BY HARUT SASSOUNIAN
The U.S. Supreme Court asked the Obama Administration last October if it should review a Federal Appeals Court decision that had struck down a California law (Section 354.4) extending the statute of limitations on Armenian Genocide-era life insurance claims.
The U.S. Solicitor General, the lawyer representing the United States government before the Supreme Court, filed a response last week. He urged the Supreme Court not to hear the appeal, and let stand the Ninth Circuit Court of Appeals ruling that the California law “impermissibly” intruded into the federal government’s foreign relations powers.
Given Pres. Obama’s disappointing record of kowtowing to Turkey, particularly on Armenian Genocide issues, it is not surprising that the Administration’s brief went far beyond the question whether the Supreme Court should hear the appeal.
The U.S. Solicitor General erroneously claimed that:
— Contrary to the assertion of Armenian litigants, “California was not acting within an area of its traditional competence,” i.e., insurance regulation.
— The California law “intrudes upon substantial foreign affairs powers” of the federal government and leads to judgments “based on politically contentious events that occurred in the Ottoman Empire nearly a century ago”;
— Beyond simply intruding, this law would “disturb foreign relations” with Turkey. Presidents Bill Clinton and George W. Bush had opposed congressional resolutions on the Armenian Genocide, alleging that such measures would “undermine efforts to encourage improved relations between Armenia and Turkey”;
— Section 354.4 “would impermissibly intrude upon the federal foreign affairs power” in an area where the United States “acted in the post-World War I era to resolve certain claims by American citizens” through the Ankara Agreement (Oct. 25, 1934), American Treaty of Lausanne (August 6, 1923), and Treaty of Berlin and Claims Agreement (Aug. 10, 1922).
Several rebuttals are in order to the Solicitor’s General’s misguided and politically-motivated arguments:
— The California law does not intrude on the federal government’s foreign affairs powers as it simply attempts to regulate the obligations of insurance companies, an area of state competence and jurisdiction. This law provides an opportunity to right a historic wrong by forcing insurance companies to make long overdue payments to heirs of their deceased clients;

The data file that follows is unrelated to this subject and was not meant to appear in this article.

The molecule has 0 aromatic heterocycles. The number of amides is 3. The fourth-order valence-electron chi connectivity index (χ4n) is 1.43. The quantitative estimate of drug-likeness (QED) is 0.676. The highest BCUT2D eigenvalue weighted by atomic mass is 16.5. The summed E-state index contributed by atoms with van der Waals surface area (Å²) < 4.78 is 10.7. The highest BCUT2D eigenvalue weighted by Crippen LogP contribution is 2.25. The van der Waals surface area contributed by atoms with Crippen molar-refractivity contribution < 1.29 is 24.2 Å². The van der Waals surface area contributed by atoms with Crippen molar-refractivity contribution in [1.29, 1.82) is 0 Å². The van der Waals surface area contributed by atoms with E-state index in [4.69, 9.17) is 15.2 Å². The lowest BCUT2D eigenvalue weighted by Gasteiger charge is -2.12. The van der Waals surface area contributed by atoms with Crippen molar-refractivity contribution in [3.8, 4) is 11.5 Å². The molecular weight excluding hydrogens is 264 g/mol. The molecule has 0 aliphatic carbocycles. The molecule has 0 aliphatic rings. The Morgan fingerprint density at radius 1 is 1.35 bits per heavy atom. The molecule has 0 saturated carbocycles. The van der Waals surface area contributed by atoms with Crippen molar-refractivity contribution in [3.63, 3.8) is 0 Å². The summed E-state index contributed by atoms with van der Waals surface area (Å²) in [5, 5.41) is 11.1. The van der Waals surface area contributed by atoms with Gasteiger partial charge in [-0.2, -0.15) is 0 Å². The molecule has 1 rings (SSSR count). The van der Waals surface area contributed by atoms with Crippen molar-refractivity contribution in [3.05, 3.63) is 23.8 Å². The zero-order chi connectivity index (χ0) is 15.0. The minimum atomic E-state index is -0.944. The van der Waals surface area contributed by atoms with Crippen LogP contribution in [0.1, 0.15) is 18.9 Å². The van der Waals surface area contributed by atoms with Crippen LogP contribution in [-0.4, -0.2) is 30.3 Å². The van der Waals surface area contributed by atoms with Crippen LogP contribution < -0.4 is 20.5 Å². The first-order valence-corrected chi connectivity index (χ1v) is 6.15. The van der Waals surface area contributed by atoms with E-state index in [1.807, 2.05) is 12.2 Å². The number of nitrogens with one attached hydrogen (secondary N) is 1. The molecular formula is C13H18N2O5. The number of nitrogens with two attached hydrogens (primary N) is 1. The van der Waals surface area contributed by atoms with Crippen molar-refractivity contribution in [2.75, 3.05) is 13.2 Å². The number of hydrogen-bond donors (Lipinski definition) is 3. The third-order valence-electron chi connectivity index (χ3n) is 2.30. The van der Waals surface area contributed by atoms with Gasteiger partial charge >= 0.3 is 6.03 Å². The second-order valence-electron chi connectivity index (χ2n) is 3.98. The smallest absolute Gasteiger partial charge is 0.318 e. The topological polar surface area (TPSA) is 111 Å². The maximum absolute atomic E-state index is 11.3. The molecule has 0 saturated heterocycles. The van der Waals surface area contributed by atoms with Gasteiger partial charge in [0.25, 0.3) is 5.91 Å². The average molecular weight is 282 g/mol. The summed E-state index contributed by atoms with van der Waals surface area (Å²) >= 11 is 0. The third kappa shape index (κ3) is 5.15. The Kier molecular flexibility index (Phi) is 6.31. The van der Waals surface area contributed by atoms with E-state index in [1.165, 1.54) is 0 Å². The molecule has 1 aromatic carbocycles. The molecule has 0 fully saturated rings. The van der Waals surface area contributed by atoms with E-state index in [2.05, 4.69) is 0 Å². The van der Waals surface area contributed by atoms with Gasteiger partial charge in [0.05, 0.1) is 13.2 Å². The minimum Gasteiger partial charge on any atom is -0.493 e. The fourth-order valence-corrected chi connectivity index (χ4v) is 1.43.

— German insurance companies are the defendants in this case, not Turkey, even though the latter filed a brief opposing the lawsuit. Remarkably, the Solicitor General’s brief mirrors some of the arguments advanced by Turkey.
— The Solicitor General selectively cites the opposition of Clinton and Bush administrations to congressional resolutions on the Armenian Genocide, ignoring the long-standing U.S. record on genocide recognition, including resolutions adopted by the House of Representatives in 1975 and 1984, Pres. Reagan’s Presidential Proclamation of 1981, and U.S. Government’s 1951 written statement to the International Court of Justice (World Court) acknowledging the Armenian Genocide.
— All three treaties/agreements cited by the Solicitor General are unrelated to the subject matter of this lawsuit. The Ankara Agreement and the American Treaty of Lausanne involve the Republic of Turkey, not German insurance companies. Also, the American Treaty of Lausanne lacks any legal standing as a non-ratified treaty. The Solicitor General undermines his own position by acknowledging that the California law “does not expressly conflict with the Ankara Agreement, the American Treaty of Lausanne, or the Treaty of Berlin and Claims Agreement,” which “addressed only the claims of those who were U.S. citizens at the time of World War I, not those who became U.S citizens after the war had concluded.”
The Solicitor General’s “legal opinion,” besides being flawed on all counts, is more of a political statement that deprives American citizens of their right to insurance claims.
One would hope that the Supreme Court will ignore the Solicitor General’s brief, and agree to hear the case, even though the chances are slim, because the Court accepts only a small percentage of cases submitted to it.
The Solicitor General’s overreaching arguments, if unchallenged, would have a chilling effect on all future genocide restitution efforts, particularly on the eve of the Armenian Genocide Centennial!
Armenian-American community leaders should take all possible measures to counter the Solicitor General’s politically-motivated arguments, by cutting all ties with the Obama Administration, organizing protests at presidential appearances, seeking congressional intervention to establish a federal commission for genocide restitution similar to that of the Holocaust, and amending Section 354.4 of the California law to circumvent the presented objections, no matter how flimsy. Moreover, the Armenian government should immediately withdraw its signature from the Armenia-Turkey Protocols which are repeatedly cited by the White House and U.S. courts as a pretext for opposing Armenian Genocide-related efforts, under the guise of wanting not to undermine Armenia-Turkey relations, which are non-existent!
It is now crystal clear that Pres. Obama’s deceptive use of ‘Meds Yeghern’ in his annual commemorative statements does not amount to an acknowledgment of the Armenian Genocide, contrary to the gleeful pronouncements of some gullible souls.
Finally, the Armenian-American community should reconsider its strategy of seeking genocide acknowledgment through congressional resolutions which are not only unnecessary, but counter-productive, as these unsuccessful attempts undermine previously adopted resolutions and cast doubt on the long-established U.S. record of Armenian Genocide recognition.